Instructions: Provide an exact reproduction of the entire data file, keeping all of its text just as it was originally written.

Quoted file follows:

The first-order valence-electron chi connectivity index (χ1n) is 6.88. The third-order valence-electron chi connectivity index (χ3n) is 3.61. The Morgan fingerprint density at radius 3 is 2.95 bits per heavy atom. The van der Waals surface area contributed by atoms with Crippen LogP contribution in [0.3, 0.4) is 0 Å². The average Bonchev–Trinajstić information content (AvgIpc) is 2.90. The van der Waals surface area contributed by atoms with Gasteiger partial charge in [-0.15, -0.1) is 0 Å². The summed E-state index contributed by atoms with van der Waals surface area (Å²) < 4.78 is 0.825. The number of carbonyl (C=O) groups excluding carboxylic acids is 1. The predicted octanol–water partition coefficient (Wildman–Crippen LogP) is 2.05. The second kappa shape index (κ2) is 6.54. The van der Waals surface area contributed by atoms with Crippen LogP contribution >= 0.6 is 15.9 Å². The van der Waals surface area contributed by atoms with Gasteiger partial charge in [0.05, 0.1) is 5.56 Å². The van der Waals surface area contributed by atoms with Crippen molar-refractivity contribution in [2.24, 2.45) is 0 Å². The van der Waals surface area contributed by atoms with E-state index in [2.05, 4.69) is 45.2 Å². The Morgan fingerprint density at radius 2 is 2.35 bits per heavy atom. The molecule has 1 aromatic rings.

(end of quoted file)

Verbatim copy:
The first-order valence-electron chi connectivity index (χ1n) is 6.88. The third-order valence-electron chi connectivity index (χ3n) is 3.61. The Morgan fingerprint density at radius 3 is 2.95 bits per heavy atom. The van der Waals surface area contributed by atoms with Crippen LogP contribution in [0.3, 0.4) is 0 Å². The average Bonchev–Trinajstić information content (AvgIpc) is 2.90. The van der Waals surface area contributed by atoms with Gasteiger partial charge in [-0.15, -0.1) is 0 Å². The summed E-state index contributed by atoms with van der Waals surface area (Å²) < 4.78 is 0.825. The number of carbonyl (C=O) groups excluding carboxylic acids is 1. The predicted octanol–water partition coefficient (Wildman–Crippen LogP) is 2.05. The second kappa shape index (κ2) is 6.54. The van der Waals surface area contributed by atoms with Crippen LogP contribution >= 0.6 is 15.9 Å². The van der Waals surface area contributed by atoms with Gasteiger partial charge in [0.05, 0.1) is 5.56 Å². The van der Waals surface area contributed by atoms with Crippen molar-refractivity contribution in [2.24, 2.45) is 0 Å². The van der Waals surface area contributed by atoms with E-state index in [2.05, 4.69) is 45.2 Å². The Morgan fingerprint density at radius 2 is 2.35 bits per heavy atom. The molecule has 1 aromatic rings.